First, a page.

Client: Kaiser Permanente
Kaiser Permanente is a large California healthcare and health insurance organization with a reputation for innovation and customer focus. Our immediate client within the organization was the Facilities department at the local campus. They are in charge of new building construction and maintenance.
We led with an introductory visioning workshop, to understand the project goals and stakeholders. In this case the goal was to:
1. Consolidate several departments into one refurbished building.
2. Improve the patient experience during the oncology infusion process.
I conducted secondary (desktop) research, learning healthcare trends specific to oncology infusion, then created and conducted primary research, including observations and interviews on-site. I recruited the principal architect and interior designer to assist with the user-centered research.
After analysis of the research, I presented our findings to the stakeholders. We presented our learnings from the observations, our analysis, and our vision for the project. The architect and interior designer then presented how our strategy translated into the design of the built environment.
One internal sub-goal of this project, and all projects within this organization, was to sell the value of design strategy within our own organization. By bringing the architect into the observation process, I was able to show first-hand the hidden user needs that surfaced only through good observational interviews. The resulting feedback was tremendous. He was very excited to implement our findings into the design. Subsequently, my analysis of the project met a receptive audience
Another sub-goal of the project was to acclimatize the care-providers to the fact that they would have a radically different work environment. They were to change from large offices, assigned by seniority, to a more social, group office environment. This was a requirement of standard templates from the larger organization. While we highlighted the value of the changed office environment, we also listened to the needs and concerns of the doctors, and other healthcare professionals that would be included in the space. For example, we learned that oncology doctors need space for a personal microscope in their offices. This change was later included into the standard template of the larger organization. I believe this effort at change-management had a large impact on the success of the later transition.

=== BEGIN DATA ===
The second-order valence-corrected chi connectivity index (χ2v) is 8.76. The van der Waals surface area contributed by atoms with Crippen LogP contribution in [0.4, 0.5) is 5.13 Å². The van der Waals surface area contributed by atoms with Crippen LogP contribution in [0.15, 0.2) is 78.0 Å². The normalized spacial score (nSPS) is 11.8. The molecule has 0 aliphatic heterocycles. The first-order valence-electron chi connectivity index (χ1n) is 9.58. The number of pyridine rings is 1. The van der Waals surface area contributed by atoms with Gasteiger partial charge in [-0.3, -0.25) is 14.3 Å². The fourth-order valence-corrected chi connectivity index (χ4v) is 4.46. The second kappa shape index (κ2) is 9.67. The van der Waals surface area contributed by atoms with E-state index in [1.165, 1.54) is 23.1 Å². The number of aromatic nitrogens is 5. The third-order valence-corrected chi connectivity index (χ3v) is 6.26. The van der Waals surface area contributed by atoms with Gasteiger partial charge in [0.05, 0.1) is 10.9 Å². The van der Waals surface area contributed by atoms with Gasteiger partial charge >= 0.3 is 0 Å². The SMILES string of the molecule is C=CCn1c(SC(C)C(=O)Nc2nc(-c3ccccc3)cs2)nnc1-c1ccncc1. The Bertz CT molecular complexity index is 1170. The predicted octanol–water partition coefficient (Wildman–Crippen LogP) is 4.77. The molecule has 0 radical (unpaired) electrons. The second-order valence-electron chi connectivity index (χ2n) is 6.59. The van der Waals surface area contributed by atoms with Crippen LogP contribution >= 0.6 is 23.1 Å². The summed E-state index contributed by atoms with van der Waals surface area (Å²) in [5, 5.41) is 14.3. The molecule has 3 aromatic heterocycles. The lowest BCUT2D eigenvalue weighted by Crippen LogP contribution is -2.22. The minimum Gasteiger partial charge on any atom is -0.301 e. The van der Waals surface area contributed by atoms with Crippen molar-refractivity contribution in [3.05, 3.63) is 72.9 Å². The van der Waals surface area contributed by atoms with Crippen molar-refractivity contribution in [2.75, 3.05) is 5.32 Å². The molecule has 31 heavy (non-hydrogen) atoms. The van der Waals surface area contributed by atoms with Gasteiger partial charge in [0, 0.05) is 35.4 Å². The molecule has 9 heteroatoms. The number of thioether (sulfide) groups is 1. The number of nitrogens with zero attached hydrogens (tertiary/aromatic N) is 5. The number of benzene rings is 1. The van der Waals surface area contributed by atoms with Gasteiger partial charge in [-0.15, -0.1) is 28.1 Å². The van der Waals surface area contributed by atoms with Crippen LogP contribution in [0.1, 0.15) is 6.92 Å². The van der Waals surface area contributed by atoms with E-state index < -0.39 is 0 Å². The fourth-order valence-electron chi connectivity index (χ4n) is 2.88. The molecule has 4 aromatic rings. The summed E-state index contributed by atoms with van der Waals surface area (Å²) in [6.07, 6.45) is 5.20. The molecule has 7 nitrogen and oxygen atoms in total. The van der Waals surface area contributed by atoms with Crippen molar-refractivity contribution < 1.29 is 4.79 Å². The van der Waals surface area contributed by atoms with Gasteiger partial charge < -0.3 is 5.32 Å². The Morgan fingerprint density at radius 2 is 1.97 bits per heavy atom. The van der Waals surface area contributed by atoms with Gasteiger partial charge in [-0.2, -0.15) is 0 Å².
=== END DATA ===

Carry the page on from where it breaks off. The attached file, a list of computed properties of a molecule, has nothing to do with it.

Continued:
Finally, and most importantly, we used the research and analysis to greatly improve the patient experience. The existing solution was outdated and undersized, so any improvement would have been welcome. Our design, based on our research and interviews, included many features for improving the painful drudgery of chemotherapy. Importantly, the many interactions between different care providers were all accounted for and thoughtfully included. The design was well received.
I was the sole design strategist on the project. I led all customer meetings and workshops. I planned and conducted the research, did the analysis, and presented the findings to the client. Throughout it all, I brought in the designers wherever possible. They were the ones who would ultimately be responsible for realizing the strategy, so they needed to be part of the process.